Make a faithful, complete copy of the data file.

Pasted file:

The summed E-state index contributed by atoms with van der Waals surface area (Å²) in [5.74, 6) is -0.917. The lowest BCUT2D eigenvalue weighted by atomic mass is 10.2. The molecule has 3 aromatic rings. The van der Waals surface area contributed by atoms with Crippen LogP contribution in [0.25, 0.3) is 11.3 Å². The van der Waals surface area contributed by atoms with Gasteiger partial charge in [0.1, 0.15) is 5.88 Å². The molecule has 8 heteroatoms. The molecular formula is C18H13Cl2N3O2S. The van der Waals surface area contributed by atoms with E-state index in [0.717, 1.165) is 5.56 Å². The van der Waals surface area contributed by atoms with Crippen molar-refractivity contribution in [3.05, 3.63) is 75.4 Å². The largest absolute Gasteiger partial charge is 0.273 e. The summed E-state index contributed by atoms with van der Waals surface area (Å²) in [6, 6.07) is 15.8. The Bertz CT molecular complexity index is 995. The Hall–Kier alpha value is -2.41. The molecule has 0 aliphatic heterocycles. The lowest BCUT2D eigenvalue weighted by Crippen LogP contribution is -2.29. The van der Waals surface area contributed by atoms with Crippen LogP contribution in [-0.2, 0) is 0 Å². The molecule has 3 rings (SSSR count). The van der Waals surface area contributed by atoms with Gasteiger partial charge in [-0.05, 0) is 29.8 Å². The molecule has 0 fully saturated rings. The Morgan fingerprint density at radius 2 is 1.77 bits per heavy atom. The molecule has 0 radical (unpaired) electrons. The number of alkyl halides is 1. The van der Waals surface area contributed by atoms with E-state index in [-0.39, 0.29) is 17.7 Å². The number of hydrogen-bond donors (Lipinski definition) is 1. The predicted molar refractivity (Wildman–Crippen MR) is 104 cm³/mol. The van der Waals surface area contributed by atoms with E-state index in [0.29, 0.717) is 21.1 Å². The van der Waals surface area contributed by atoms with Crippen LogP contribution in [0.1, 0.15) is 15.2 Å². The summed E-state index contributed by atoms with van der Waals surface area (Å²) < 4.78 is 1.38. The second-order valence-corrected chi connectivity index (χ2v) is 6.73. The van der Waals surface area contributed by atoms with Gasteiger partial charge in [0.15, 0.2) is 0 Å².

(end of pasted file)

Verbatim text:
The summed E-state index contributed by atoms with van der Waals surface area (Å²) in [5.74, 6) is -0.917. The lowest BCUT2D eigenvalue weighted by atomic mass is 10.2. The molecule has 3 aromatic rings. The van der Waals surface area contributed by atoms with Crippen LogP contribution in [0.25, 0.3) is 11.3 Å². The van der Waals surface area contributed by atoms with Gasteiger partial charge in [0.1, 0.15) is 5.88 Å². The molecule has 8 heteroatoms. The molecular formula is C18H13Cl2N3O2S. The van der Waals surface area contributed by atoms with E-state index in [0.717, 1.165) is 5.56 Å². The van der Waals surface area contributed by atoms with Crippen molar-refractivity contribution in [3.05, 3.63) is 75.4 Å². The largest absolute Gasteiger partial charge is 0.273 e. The summed E-state index contributed by atoms with van der Waals surface area (Å²) in [6, 6.07) is 15.8. The Bertz CT molecular complexity index is 995. The Hall–Kier alpha value is -2.41. The molecule has 0 aliphatic heterocycles. The lowest BCUT2D eigenvalue weighted by Crippen LogP contribution is -2.29. The van der Waals surface area contributed by atoms with Crippen LogP contribution in [-0.2, 0) is 0 Å². The molecule has 3 rings (SSSR count). The van der Waals surface area contributed by atoms with Gasteiger partial charge in [-0.05, 0) is 29.8 Å². The molecule has 0 fully saturated rings. The Morgan fingerprint density at radius 2 is 1.77 bits per heavy atom. The molecule has 0 radical (unpaired) electrons. The number of alkyl halides is 1. The van der Waals surface area contributed by atoms with E-state index in [-0.39, 0.29) is 17.7 Å². The number of hydrogen-bond donors (Lipinski definition) is 1. The predicted molar refractivity (Wildman–Crippen MR) is 104 cm³/mol. The van der Waals surface area contributed by atoms with E-state index in [0.29, 0.717) is 21.1 Å². The van der Waals surface area contributed by atoms with Crippen LogP contribution in [0.1, 0.15) is 15.2 Å². The summed E-state index contributed by atoms with van der Waals surface area (Å²) < 4.78 is 1.38. The second-order valence-corrected chi connectivity index (χ2v) is 6.73. The van der Waals surface area contributed by atoms with Gasteiger partial charge in [0.15, 0.2) is 0 Å².